Advertisement

Alaska man offers first-hand account of US Capitol riot to Kenai radio station

Published: Jan. 18, 2021 at 10:32 PM AKST
Email This Link
Share on Pinterest
Share on LinkedIn

ANCHORAGE, Alaska (KTUU) - Security is tight in the nation’s Capitol due to the protest that took place Jan. 6. On that day, as Congress prepared to certify the electoral college vote count, riotous protestors stormed the capitol, interrupting proceedings.

Trapper Alsworth of Kenai says he was there and shared his experience during a guest appearance by phone with radio talk show host Bob Bird. Kenai radio station KSRM broadcast the interview, which occurred during a weekday afternoon show called “Bird’s Eye View.” The station also provided Alaska’s News Source with an audio recording of that broadcast.

On Friday, and again on Monday prior to our broadcast, Alsworth declined our interview requests. However, he did tell us that if he had known what was going to happen at the capitol on Jan. 6, he never would have gone there.

The events of that day left five people dead and have lead to several arrests, and the FBI continues to seek the public’s help in identifying individuals who participated in the violence.

Alsworth gave his account to KSRM after staying up all night to attend a pro-Trump rally held away from the Capitol and following the crowd as it marched to the building. What follows is a summary of that radio appearance, with some excerpts of what Alsworth said.

“President Trump said that it was going to be a wild protest. I think it really was,” Alsworth told Bird as they discussed the events of the day.

Alsworth said he was fifth in line for a prime spot for the rally and presidential appearance.

“It was just awesome to be with a bunch of Americans that really do love their country,” he said during the show.

At the rally, the president spoke about voter fraud and not giving up. But being first in line for the rally meant being last in line for the march. Alsworth described becoming teary-eyed from tear gas that was lingering in the air and hearing explosions, possibly concussive grenades.

“I thought, well, I’m going to follow the crowd. So I follow the crowd and I marched up the Senate steps and I got to the top, and at that point, there was some huge cheers and some people had gotten through the Senate doors,” he said.

“Nobody was violent. As a matter of fact, when they were going into the building, there was a guy on a megaphone saying, ‘respect our house, this is our house. Don’t break anything in our house,’” he said.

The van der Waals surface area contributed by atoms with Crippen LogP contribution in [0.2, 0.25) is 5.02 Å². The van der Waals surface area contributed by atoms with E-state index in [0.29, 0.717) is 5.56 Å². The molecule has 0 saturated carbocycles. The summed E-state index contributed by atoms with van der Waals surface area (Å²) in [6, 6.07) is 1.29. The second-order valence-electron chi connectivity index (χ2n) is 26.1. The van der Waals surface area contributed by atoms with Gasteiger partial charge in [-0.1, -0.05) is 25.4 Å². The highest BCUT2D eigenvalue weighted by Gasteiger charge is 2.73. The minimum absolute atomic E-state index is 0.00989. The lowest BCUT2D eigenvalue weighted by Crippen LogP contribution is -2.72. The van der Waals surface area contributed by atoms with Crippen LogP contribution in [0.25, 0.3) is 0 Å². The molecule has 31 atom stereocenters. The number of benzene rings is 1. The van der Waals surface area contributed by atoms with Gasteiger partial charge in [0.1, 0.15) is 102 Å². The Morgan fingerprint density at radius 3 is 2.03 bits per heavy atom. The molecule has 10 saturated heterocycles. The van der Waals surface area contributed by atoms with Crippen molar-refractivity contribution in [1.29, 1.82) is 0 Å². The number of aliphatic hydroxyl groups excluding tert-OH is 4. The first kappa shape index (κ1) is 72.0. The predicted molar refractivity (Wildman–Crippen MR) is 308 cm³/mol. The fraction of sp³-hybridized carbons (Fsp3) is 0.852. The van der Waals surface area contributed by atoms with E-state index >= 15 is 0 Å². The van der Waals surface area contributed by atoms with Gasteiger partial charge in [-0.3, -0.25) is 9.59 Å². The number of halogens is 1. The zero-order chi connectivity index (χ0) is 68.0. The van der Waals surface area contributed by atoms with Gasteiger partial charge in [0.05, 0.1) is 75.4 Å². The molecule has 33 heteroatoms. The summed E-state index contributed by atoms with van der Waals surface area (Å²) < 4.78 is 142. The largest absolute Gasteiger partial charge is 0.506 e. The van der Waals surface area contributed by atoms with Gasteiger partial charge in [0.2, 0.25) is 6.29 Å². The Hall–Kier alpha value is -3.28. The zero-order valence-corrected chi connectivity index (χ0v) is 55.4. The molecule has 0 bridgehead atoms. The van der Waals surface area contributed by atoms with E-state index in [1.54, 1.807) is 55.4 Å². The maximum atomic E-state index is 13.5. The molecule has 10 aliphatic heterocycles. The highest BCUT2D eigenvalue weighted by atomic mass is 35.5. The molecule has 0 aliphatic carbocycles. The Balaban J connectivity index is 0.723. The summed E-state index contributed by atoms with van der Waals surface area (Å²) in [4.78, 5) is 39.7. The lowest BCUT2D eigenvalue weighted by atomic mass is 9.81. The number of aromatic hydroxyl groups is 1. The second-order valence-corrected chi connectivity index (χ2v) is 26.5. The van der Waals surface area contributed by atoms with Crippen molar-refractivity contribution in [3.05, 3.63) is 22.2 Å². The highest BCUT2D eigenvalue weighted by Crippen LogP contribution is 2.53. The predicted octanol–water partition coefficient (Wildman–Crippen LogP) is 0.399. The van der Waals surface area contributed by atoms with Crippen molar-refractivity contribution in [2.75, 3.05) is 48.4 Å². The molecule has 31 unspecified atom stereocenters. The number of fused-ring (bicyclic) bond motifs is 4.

Alsworth describes large masses of people swelling in and out of the building. One wave of people pushing toward police and through barriers; a second wave in the opposite direction carried fatigued and possibly injured protestors back outside.

Watching it all, Alsworth said, “Was sort of like walking through a museum. People are like ‘Cool. The Capitol building.’”

When asked whether he’d gained entry to the building by one of the talk show hosts, Alsworth said, “At one point, I did gain access to the Capitol building. I simply didn’t have any choice but to gain access to the Capitol building. There was such a sea of people.”

Alsworth would not confirm to Alaska’s News Source whether he’d gone inside the Capitol building prior to the publication of this story; however, the day after publication, Alsworth reached out again and said he went up the steps and to an outdoor balcony, but did not enter the building.

Alsworth goes on during the show to describe protesters trying to push further into the building, opening doors and chanting “Fight for Trump!”

As for the clashes between protestors and police, Alsworth said police conducted themselves “almost exactly” like you’d expect them to when dealing with a crowd that was breaking through barriers and breaking into the Capitol.

At the time of the interview with KSRM, Alsworth wasn’t sure whether words like “coup” and “riot” best described the events of the day.

“I wouldn’t agree with it being a coup ... I mean, first of all, you know, you don’t just storm a building and not have an after plan, you know, and you would need defined leaders, and ideas, sets of principles. This was totally organic thing. I wish I could have seen what ended up sparking it,” he said

Alsworth described the crowd as people who felt there was more to what they were doing. “Seems to me like rioting is, you know, is ruining stuff without a purpose, but there is a lot of purpose in what these people were doing.”

“I’ve never been to a riot where after breaking through those things, I’ve seen people put their hands on the walls in and pray over the wall of the building where they believe that a lot of evil has been done to them and their entire posterity,” he said.

Editor’s note: This story has been updated to include Alsworth’s post-publication claim that he did not enter the Capitol building.

Copyright 2021 KTUU. All rights reserved.